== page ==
It was the same with the mother [played by Melanie Lynskey], who’s a little more aware of where Edwin’s at and concerned, but even when you try and you hug your kid and tell him you love him – then boom, just by saying that, it can trigger a kid to escalate even more because he’s [thinks] “Of course, I can handle this shit. You don’t even know why I’m so angry. You don’t know anything.” So it’s a tough, complex thing and all of [the actors] brought elements that we were looking for and I think they all had their own reasons for why they came onboard. Nobody got rich on this one at all.
Visually, the film feels airy, but you’ve said you had pretty rigid rules about staying within Edwin’s perspective in terms of how you moved the camera. How did you figure out POV in this?
It’s funny because all the DPs that I typically work with weren’t available and it was kind of stressful because I was being submitted DPs’ reels. I saw Pat’s and he’s just so talented, but one of the things that really got me hooked to hire him was he came with a very strong belief with how we should shoot this and we had a lot of conversations just about how to put you in that headspace of the kid because the book, that’s what it is. You have sprinkles of the parents and the teachers. There are all these other adults in his life, but you feel like you’re in his mind [the whole time] so we always wanted to have the camera pretty much around Edwin when he’s talking to parents and any time it was on his parents, it was always from his perspective. We just felt that that was really going to do it, as well as focusing on his closeups a lot because Arman has these mannerisms where you just look at him [and you can tell] what he’s thinking. He’s not a stone-faced and the way we shot this film, everything was on him, so if it wasn’t coming across, we could be in a lot of trouble.
She was incredible. I have a heavy hand as to my own process in pre-production and immediately once I got the job, I started listening to score and composers of other films. It puts me in that creative mood, so I was listening to a lot and a lot of it happened to be [Heather’s], which was really interesting. I didn’t know her and the only film I knew she did at that time was “Compliance,” which had a lot of cello. Initially, I had a lot of temp score that I knew I was going to place in the film and where, even before we shot it. That’s just something I do, and typically, I like to bring in a composer in pre-production so they can really start creating ambiances and atmospheric stuff while you’re shooting, so you can have that to place in as temp score instead of using other composers.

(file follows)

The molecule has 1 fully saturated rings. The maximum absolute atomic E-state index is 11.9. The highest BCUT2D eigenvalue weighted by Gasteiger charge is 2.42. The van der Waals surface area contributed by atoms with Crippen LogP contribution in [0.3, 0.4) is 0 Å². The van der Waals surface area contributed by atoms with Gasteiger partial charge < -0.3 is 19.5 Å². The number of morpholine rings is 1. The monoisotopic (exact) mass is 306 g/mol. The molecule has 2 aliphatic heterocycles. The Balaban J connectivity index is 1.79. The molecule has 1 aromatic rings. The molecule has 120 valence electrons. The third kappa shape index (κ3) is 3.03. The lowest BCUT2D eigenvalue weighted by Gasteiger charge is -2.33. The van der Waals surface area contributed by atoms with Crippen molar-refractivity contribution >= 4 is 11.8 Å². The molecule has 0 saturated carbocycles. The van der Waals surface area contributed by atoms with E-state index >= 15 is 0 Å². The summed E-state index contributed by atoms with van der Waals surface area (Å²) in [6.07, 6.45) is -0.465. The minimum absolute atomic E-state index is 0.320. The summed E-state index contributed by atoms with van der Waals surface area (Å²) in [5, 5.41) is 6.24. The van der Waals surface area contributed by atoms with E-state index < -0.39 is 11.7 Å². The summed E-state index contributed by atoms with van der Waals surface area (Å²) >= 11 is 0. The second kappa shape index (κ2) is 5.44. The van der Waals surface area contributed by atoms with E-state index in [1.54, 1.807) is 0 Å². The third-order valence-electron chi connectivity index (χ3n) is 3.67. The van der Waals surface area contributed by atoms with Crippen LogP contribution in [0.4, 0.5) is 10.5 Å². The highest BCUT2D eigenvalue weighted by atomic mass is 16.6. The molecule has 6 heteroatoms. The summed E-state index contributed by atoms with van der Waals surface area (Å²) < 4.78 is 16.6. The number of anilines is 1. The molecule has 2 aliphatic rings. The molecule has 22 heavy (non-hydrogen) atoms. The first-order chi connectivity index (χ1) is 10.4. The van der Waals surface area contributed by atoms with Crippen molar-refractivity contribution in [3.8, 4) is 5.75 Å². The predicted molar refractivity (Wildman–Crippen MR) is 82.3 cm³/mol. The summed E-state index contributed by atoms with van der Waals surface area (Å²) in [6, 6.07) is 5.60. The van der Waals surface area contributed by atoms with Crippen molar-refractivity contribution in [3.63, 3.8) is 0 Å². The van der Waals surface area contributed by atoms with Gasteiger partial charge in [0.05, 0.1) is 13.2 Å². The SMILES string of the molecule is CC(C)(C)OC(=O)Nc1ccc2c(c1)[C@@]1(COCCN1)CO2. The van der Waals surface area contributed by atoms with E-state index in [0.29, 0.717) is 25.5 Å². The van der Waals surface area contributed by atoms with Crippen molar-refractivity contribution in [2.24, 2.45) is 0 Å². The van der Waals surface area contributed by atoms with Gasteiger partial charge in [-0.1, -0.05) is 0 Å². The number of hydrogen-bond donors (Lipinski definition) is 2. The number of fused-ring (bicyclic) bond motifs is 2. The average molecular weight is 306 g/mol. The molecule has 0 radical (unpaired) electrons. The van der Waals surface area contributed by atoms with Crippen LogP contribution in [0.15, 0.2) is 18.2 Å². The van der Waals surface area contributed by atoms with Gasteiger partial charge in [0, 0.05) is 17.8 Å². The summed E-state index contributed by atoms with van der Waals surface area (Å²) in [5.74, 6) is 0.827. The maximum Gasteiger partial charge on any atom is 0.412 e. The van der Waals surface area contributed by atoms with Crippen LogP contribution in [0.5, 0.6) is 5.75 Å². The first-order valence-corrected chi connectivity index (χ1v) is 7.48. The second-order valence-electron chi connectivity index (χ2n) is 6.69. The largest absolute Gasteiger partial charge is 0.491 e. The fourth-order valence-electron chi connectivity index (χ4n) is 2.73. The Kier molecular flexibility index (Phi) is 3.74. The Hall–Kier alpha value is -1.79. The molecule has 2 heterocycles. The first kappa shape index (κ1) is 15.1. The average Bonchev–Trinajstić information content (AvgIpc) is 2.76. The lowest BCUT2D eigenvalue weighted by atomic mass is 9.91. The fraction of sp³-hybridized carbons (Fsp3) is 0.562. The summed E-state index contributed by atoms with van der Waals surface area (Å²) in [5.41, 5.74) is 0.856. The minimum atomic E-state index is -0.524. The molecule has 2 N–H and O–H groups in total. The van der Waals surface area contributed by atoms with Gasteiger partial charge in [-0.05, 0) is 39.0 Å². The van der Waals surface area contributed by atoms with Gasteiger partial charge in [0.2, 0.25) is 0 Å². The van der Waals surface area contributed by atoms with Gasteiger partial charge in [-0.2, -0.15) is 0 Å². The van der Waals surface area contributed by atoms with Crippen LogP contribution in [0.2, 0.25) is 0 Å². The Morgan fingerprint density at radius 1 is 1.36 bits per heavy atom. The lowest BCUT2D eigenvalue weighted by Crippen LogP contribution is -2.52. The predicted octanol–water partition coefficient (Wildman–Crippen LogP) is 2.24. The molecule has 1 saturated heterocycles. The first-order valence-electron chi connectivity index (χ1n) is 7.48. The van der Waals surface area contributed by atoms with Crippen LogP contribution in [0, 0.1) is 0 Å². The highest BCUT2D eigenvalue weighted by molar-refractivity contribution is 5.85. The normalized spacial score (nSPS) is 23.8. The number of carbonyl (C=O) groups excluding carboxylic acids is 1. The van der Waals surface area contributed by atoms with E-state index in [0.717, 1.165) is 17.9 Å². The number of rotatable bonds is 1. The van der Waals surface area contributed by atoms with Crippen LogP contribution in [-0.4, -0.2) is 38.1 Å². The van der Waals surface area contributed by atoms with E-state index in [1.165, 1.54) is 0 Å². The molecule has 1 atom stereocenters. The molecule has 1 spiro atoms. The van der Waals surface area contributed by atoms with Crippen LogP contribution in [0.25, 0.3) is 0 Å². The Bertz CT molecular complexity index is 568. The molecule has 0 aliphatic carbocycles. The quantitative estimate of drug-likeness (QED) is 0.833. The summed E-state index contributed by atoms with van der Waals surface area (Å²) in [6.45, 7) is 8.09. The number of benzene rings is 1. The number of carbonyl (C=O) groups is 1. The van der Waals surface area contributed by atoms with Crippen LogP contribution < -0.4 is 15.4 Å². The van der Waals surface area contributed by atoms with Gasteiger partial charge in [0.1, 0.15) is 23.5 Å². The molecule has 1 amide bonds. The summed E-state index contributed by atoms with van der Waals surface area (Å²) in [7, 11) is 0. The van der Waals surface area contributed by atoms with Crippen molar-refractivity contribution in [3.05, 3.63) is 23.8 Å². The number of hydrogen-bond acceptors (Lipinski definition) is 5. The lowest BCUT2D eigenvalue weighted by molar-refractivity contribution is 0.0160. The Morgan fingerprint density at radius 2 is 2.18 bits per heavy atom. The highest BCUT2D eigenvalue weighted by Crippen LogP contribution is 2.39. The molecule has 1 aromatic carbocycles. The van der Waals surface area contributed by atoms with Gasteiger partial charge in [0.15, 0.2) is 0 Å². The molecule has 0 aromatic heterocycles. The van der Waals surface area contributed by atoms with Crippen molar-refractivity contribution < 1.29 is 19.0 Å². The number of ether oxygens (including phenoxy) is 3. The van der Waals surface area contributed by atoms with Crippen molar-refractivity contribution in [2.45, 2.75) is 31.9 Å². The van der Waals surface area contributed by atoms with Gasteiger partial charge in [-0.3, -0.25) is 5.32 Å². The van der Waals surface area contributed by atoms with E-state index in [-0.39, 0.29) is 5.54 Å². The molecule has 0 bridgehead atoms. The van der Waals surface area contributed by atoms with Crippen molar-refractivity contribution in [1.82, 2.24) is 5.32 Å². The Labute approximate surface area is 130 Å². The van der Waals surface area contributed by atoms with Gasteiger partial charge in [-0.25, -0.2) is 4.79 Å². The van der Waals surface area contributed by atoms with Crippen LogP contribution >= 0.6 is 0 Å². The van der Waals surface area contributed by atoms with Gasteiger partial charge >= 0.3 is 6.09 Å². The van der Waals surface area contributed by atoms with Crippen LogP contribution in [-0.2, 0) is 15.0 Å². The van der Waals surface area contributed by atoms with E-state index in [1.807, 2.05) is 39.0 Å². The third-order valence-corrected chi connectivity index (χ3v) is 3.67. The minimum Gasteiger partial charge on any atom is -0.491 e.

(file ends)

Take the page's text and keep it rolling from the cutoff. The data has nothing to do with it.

There’s a thing called “temp love,” [because] when you use temp score, you fall in love with it, so if you’re not careful as a filmmaker, you’re just going to want your composer to copy that, and when Heather came on in post, she was going off of a lot of temp score I had in there, but she had this whole other dynamic – a lot of the strings and other elements that I didn’t expect – that she brought to the table that I was just in love with. She’s somebody who goes far above and beyond what you’re looking for – and [with] the time you should be allotted to have with them. I’m just grateful for that because we spent a lot of hours making that score.
What is it like to be putting this movie out at this time? Has it been tricky to get out there?
Obviously since Parkland, there’s been a shift in the consciousness [and] people are just more willing to hear and discuss [school shootings]. And we as a movie want to be part of that conversation. This [release] was planned before that shooting even happened, and it’s three days before the Columbine anniversary and the National Walkout, but we have a film that we feel doesn’t take a political approach, but we’re coming at it with how does this film help the conversation because that’s why we made it. When we did make this, several school shootings had already happened, and in March of this year, there’s been 17 school shootings, so we know there are going to be more [but we’ve also] seen a shift [in the conversation] and we just want people to see this movie and to take something away from it, whether it be you’re a parent and finding a different way to communicate [to your children] or being a parent that owns guns and hopefully you have them locked up and separated from ammunition without easy access. Everyone has to do their part or else this is going to keep happening.